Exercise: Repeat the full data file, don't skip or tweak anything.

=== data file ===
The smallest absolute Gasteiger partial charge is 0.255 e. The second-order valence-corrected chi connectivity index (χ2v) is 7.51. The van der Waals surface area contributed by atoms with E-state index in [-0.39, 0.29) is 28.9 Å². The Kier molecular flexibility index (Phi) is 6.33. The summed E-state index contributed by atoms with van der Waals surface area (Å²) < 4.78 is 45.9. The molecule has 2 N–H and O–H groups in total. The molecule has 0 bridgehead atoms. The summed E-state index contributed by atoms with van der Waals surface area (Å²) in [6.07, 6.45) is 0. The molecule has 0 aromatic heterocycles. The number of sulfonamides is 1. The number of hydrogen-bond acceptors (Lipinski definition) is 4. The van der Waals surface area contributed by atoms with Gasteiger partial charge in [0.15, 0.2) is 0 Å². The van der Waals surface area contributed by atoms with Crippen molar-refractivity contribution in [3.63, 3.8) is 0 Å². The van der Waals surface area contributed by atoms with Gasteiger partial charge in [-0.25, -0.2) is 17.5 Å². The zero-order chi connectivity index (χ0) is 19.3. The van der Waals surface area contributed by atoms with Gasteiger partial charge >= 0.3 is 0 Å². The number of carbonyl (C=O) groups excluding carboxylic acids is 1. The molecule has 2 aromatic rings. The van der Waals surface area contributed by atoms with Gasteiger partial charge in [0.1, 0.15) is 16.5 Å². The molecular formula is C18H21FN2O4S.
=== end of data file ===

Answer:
The smallest absolute Gasteiger partial charge is 0.255 e. The second-order valence-corrected chi connectivity index (χ2v) is 7.51. The van der Waals surface area contributed by atoms with E-state index in [-0.39, 0.29) is 28.9 Å². The Kier molecular flexibility index (Phi) is 6.33. The summed E-state index contributed by atoms with van der Waals surface area (Å²) < 4.78 is 45.9. The molecule has 2 N–H and O–H groups in total. The molecule has 0 bridgehead atoms. The summed E-state index contributed by atoms with van der Waals surface area (Å²) in [6.07, 6.45) is 0. The molecule has 0 aromatic heterocycles. The number of sulfonamides is 1. The number of hydrogen-bond acceptors (Lipinski definition) is 4. The van der Waals surface area contributed by atoms with Gasteiger partial charge in [0.15, 0.2) is 0 Å². The van der Waals surface area contributed by atoms with Crippen molar-refractivity contribution in [3.63, 3.8) is 0 Å². The van der Waals surface area contributed by atoms with Gasteiger partial charge in [-0.25, -0.2) is 17.5 Å². The zero-order chi connectivity index (χ0) is 19.3. The van der Waals surface area contributed by atoms with Gasteiger partial charge >= 0.3 is 0 Å². The number of carbonyl (C=O) groups excluding carboxylic acids is 1. The molecule has 2 aromatic rings. The van der Waals surface area contributed by atoms with Gasteiger partial charge in [0.1, 0.15) is 16.5 Å². The molecular formula is C18H21FN2O4S.